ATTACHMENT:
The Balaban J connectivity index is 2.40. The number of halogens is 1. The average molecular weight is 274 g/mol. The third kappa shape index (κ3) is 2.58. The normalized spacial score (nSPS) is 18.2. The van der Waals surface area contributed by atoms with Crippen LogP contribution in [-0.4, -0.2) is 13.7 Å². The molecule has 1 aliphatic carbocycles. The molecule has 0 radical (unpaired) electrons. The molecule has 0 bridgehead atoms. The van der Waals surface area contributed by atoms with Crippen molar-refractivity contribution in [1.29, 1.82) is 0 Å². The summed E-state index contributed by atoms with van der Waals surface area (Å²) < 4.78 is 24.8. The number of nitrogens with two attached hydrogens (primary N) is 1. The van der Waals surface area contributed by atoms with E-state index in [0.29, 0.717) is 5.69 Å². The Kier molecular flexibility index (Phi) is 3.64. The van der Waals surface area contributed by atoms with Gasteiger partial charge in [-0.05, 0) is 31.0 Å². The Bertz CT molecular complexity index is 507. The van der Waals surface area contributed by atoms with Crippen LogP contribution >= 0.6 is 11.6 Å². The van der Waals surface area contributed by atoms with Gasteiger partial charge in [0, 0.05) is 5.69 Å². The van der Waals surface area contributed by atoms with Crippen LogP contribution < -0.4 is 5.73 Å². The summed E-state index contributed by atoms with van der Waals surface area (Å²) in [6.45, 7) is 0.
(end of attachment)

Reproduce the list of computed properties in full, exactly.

The Balaban J connectivity index is 2.40. The number of halogens is 1. The average molecular weight is 274 g/mol. The third kappa shape index (κ3) is 2.58. The normalized spacial score (nSPS) is 18.2. The van der Waals surface area contributed by atoms with Crippen LogP contribution in [-0.4, -0.2) is 13.7 Å². The molecule has 1 aliphatic carbocycles. The molecule has 0 radical (unpaired) electrons. The molecule has 0 bridgehead atoms. The van der Waals surface area contributed by atoms with Crippen molar-refractivity contribution in [1.29, 1.82) is 0 Å². The summed E-state index contributed by atoms with van der Waals surface area (Å²) < 4.78 is 24.8. The number of nitrogens with two attached hydrogens (primary N) is 1. The van der Waals surface area contributed by atoms with E-state index in [0.29, 0.717) is 5.69 Å². The Kier molecular flexibility index (Phi) is 3.64. The van der Waals surface area contributed by atoms with Gasteiger partial charge in [-0.05, 0) is 31.0 Å². The Bertz CT molecular complexity index is 507. The van der Waals surface area contributed by atoms with Crippen LogP contribution >= 0.6 is 11.6 Å². The van der Waals surface area contributed by atoms with Gasteiger partial charge in [0, 0.05) is 5.69 Å². The van der Waals surface area contributed by atoms with Crippen LogP contribution < -0.4 is 5.73 Å². The summed E-state index contributed by atoms with van der Waals surface area (Å²) in [6.45, 7) is 0.